Parsing the Paulson Plan
Parsing the Paulson Plan
U.S. Treasury Secretary Paulson’s newest plan to resolve the global credit crisis comes none to soon. Congress must ensure it protects not merely firms but families, writes Ed Paisley.
The U.S. Treasury Secretary today promised to work with Congress to launch a massive federal rescue of the U.S. housing markets in order to protect the global financial system from complete collapse. If the Bush administration had taken more aggressive steps many months ago—as the Center for American Progress detailed again and again as the housing crisis gathered pace—perhaps such a radical plan might not be required now. But given where we are today, there is no choice but to act. Done right, this could be a turning point for both capital markets and, most importantly, the finances of American families.
Done right is what Congress has to ensure happens. After all, the Bush administration is culpable for this financial crisis. First it enabled the housing crisis by ignoring widespread irresponsible mortgage lending and irrational financial market practices Then, as the escalating market crisis became apparent, the administration insisted only on “voluntary steps” to address the underlying cause of the crisis—the crashing performance of mortgages and the resulting drop in home values.
The Center early this year unveiled a plan to quickly restructure mortgage loans and unlock frozen financial markets well before the cascading collapse of some of the country’s more powerful financial institutions. We have to say the core idea remains the best starting point for Congress. Addressing home and mortgage values is still the key. Under our original plan, called Saving America’s Family Equity, the government would create a process for the transfer of at-risk mortgages to new owners who would rapidly modify them at new loan levels tied to the current value of the property and affordable to the homeowners. The new loans would benefit from a government guarantee.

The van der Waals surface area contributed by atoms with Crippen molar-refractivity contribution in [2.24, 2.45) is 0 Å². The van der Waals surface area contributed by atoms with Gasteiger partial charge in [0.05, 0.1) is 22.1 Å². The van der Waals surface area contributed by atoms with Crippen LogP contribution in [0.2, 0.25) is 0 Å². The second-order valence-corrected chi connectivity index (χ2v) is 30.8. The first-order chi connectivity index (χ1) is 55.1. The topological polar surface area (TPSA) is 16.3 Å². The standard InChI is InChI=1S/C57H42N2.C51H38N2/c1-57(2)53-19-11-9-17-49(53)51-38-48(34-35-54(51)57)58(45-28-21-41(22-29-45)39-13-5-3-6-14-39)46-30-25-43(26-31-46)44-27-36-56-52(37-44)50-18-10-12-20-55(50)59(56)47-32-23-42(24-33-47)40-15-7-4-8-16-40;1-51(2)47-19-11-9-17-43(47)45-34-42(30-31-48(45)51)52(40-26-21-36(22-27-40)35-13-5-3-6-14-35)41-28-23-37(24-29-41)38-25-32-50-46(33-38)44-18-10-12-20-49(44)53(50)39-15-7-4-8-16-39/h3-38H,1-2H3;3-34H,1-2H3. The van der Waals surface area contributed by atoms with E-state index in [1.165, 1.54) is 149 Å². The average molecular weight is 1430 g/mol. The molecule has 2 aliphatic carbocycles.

The Federal Reserve would run auctions at which current holders of mortgages would offer to sell and new investors would offer to buy the loans at a discount determined by the market, knowing the government backing was available for restructured loans. The original mortgage holders would take a hit, trading a reduction in asset value and yield in exchange for liquidity and certainty. Proposed changes to the tax code governing trusts holding mortgage-backed securities would give mortgage lenders, service companies, and investors strong incentives and sound legal grounding to remove existing barriers to widespread loan restructuring.
The vast majority of American homeowners know their house is worth more than 22 cents on the dollar—the price that Wall Street (until this week’s crisis) was willing to pay for pools of mortgage-backed securities. It is no solution if taxpayers take those losses and new purchasers get a windfall when values return. Congress has to make sure Paulson’s proposal to purchase these mortgage-backed securities from financial institutions and investors worldwide results in the taxpayers getting the benefit of future restored value, in exchange for putting up our Treasury at risk to absorb current market risk.